The Body Worlds exhibition, currently in London, has attracted unreserved admiration, fierce criticism and enormous crowds. Ori Golan finds out why.
Looking at the poster for the Body Worlds exhibition you could be forgiven for thinking this was an advertisement for the London dungeon. Adorning it is a flayed male, with his eyes bulging and the top half of his cranium removed, exposing his brain. Once inside the exhibition, you can view the insides of the human body, flayed, frozen or dissected. And what’s more astonishing is that each exhibit was once a living person.
All the bodies on display were bequeathed by people who declared during their lifetime that their bodies should be made available after their deaths for the instruction of medical professionals and non-professionals alike. This exhibition is the creation of Professor Gunther von Hagens, a German anatomist who has devised a way to preserve bodies intact using plastination – a technique where tissues are completely saturated with special plastics in a vacuum, leaving an odorless, preserved corpse. Since the plastics lend a high degree of rigidity to the tissues, it allows entirely new forms of anatomical display. Entire human bodies can now be displayed upright in life-like positions, or sliced into various cross-sections. A man shorn of his skin, sits hunched over a chessboard, looking pensive. An elderly woman examines specimen of male genitalia, clears her throat and moves on.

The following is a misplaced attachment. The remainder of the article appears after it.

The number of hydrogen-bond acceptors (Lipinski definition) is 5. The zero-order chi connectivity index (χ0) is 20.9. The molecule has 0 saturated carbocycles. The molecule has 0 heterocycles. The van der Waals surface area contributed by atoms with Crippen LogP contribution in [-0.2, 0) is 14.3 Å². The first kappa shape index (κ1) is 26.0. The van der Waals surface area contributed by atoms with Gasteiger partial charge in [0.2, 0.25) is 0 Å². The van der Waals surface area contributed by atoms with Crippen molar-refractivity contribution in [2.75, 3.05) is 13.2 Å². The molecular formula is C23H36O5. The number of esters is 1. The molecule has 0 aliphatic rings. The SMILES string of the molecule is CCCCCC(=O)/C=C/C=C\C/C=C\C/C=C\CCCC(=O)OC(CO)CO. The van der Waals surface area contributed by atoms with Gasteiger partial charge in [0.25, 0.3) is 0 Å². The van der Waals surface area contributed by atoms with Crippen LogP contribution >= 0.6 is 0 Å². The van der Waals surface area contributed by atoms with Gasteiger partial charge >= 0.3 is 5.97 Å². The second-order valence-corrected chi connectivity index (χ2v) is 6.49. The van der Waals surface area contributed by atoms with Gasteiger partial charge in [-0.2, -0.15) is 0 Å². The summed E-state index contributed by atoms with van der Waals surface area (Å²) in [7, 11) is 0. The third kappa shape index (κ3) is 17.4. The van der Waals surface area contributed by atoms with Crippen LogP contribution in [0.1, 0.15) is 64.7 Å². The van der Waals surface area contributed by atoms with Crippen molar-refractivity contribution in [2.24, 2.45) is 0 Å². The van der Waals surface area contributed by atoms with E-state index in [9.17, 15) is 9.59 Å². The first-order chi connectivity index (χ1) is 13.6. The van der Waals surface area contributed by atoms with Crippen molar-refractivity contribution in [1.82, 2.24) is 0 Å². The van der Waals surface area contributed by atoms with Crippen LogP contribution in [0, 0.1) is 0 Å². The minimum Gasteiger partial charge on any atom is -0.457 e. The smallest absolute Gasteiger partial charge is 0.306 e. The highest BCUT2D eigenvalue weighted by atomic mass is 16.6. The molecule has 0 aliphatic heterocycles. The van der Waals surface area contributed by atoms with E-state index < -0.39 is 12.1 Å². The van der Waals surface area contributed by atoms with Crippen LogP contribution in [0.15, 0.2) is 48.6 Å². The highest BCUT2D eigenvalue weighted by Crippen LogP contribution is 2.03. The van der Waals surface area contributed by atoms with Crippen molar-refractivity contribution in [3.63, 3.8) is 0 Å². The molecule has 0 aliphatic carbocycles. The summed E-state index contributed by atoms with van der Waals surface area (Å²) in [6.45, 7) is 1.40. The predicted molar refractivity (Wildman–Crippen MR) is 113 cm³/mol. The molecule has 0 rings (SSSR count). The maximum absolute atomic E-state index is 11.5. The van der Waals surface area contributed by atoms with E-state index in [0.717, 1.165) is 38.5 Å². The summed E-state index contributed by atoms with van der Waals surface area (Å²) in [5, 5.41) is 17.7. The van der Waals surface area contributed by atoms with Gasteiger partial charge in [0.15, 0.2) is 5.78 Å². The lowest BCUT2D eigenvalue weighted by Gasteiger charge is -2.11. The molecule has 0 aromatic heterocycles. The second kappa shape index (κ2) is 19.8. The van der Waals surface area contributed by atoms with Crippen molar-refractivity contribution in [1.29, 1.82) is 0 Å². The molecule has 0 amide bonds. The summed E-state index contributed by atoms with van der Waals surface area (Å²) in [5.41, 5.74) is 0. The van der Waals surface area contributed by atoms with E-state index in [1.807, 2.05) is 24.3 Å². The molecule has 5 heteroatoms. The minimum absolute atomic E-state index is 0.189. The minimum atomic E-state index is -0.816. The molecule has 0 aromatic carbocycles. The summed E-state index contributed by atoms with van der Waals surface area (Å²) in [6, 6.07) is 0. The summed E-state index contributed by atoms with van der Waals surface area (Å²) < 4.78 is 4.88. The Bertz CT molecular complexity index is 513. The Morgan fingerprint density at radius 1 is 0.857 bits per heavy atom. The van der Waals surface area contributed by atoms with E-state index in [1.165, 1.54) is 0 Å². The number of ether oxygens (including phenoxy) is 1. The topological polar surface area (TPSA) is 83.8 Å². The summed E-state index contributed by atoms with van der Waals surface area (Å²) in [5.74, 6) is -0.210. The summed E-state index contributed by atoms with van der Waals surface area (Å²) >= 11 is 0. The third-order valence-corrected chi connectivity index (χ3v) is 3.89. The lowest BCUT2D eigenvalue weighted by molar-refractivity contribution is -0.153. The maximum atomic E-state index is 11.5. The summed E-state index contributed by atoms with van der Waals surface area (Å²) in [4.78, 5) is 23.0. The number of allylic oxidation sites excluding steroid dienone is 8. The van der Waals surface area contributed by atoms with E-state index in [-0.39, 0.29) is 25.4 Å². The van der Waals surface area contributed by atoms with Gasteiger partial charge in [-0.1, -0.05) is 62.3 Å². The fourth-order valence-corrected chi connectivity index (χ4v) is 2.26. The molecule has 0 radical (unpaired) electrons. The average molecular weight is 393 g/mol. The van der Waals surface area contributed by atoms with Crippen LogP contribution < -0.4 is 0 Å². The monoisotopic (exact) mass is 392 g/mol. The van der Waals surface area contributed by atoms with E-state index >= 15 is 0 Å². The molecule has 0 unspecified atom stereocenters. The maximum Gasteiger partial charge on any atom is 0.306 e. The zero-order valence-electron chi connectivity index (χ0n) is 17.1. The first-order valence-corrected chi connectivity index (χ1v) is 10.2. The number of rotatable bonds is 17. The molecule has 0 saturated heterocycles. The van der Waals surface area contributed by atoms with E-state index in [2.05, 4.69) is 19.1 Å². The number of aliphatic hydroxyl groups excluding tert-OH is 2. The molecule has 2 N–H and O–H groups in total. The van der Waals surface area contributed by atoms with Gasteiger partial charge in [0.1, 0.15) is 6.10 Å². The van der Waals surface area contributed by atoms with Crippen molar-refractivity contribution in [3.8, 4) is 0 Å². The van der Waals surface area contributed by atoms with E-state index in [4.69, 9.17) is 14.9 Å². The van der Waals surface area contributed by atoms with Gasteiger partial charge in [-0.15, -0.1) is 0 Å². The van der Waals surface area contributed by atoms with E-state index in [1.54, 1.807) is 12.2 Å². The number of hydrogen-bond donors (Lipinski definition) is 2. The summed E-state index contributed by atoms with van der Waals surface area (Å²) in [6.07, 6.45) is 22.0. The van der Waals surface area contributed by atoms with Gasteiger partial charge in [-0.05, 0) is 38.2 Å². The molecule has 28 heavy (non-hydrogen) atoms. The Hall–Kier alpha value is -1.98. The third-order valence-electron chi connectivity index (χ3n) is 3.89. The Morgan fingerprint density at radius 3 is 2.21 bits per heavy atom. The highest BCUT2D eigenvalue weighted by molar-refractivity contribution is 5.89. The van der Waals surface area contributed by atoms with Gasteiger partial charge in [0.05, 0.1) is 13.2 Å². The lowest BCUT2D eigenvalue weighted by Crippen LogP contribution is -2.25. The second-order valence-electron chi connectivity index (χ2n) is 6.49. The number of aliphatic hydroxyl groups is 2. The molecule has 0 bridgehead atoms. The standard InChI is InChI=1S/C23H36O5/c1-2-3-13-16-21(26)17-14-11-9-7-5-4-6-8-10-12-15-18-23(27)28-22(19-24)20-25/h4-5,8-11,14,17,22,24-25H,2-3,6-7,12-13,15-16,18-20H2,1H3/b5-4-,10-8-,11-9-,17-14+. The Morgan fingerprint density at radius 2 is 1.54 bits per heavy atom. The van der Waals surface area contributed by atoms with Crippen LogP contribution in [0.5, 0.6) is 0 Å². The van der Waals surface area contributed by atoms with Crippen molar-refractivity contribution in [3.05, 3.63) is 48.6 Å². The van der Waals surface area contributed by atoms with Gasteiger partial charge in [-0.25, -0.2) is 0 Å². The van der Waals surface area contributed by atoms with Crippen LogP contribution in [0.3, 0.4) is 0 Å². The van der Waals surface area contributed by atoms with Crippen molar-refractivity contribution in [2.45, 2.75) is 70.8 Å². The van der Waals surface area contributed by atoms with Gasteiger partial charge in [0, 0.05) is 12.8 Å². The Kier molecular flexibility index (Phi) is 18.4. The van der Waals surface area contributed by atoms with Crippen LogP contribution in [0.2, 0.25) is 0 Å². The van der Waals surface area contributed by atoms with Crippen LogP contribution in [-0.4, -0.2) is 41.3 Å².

Is this education? Art? Voyeurism? Or a freak show? The answer is not – excuse the pun – clear-cut.